AWARDSLINE: Midnight In Paris is Woody Allen’s highest grossing film of all-time ($148.4 million worldwide). Why did this title resonate widely with audiences?
ARONSON: When I read the script, I said to Woody, “Who’s going to come see this?” No one has heard of Man Ray or Gertrude Stein. He is always determined to make the movie that he has a vision for and it’s my job to always ask “I wonder who will go see it?” It’s one thing to read the script and quite another to actually see the film. How do I account for its success? It’s been a crossover film in terms of younger folks, which I attribute to either the parents going and saying “you gotta see this” or taking their kids to it. This was also a breakout film partially because people have a love affair with Paris.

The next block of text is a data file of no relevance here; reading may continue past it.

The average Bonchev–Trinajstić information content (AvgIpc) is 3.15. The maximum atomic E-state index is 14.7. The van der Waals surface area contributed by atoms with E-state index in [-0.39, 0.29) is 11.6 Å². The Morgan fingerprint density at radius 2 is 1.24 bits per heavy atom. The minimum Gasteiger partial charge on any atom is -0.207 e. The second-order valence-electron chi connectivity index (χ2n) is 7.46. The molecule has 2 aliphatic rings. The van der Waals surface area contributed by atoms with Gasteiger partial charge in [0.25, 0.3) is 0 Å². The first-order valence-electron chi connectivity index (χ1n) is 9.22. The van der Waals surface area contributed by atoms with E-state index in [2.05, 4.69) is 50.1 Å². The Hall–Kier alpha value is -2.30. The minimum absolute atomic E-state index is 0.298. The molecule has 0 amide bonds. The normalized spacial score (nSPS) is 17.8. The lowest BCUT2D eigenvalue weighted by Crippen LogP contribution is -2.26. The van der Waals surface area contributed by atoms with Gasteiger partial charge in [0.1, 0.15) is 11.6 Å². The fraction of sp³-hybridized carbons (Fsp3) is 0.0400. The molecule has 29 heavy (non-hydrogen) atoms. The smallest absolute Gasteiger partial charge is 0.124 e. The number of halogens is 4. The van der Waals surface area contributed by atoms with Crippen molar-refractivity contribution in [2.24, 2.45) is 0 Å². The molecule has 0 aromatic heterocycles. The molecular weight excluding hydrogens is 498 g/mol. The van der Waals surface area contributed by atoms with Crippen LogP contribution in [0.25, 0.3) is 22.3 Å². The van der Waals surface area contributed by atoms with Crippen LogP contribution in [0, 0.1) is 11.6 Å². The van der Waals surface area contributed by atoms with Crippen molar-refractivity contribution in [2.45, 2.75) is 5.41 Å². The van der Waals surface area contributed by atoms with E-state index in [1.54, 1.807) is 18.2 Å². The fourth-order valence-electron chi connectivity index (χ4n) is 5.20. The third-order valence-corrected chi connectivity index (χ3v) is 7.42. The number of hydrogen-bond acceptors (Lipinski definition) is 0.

The Australian Academy of Cinema and Television, which previously honored Aussie productions, has launched five new award categories that will recognize international product in Best Film, Best Direction, Best Screenplay, Best Actor and Best Actress. In other words, the Aussies are going Hollywood. The nominees were announced tonight by Jacki Weaver, the Aussie actress who was Oscar nominated for Animal Kingdom. I am not sure how these will factor into the Oscar conversation, but here are the nominees:
INAUGURAL AACTA INTERNATIONAL AWARDS NOMINEES
The Artist – Thomas Langmann (The Weinstein Company)
The Descendants - Jim Burke, Alexander Payne, Jim Taylor (Fox Searchlight Pictures)
Hugo – Graham King, Tim Headington, Martin Scorsese, Johnny Depp (Paramount Pictures)
The Ides of March – George Clooney, Grant Heslov, Brian Oliver (Columbia Pictures)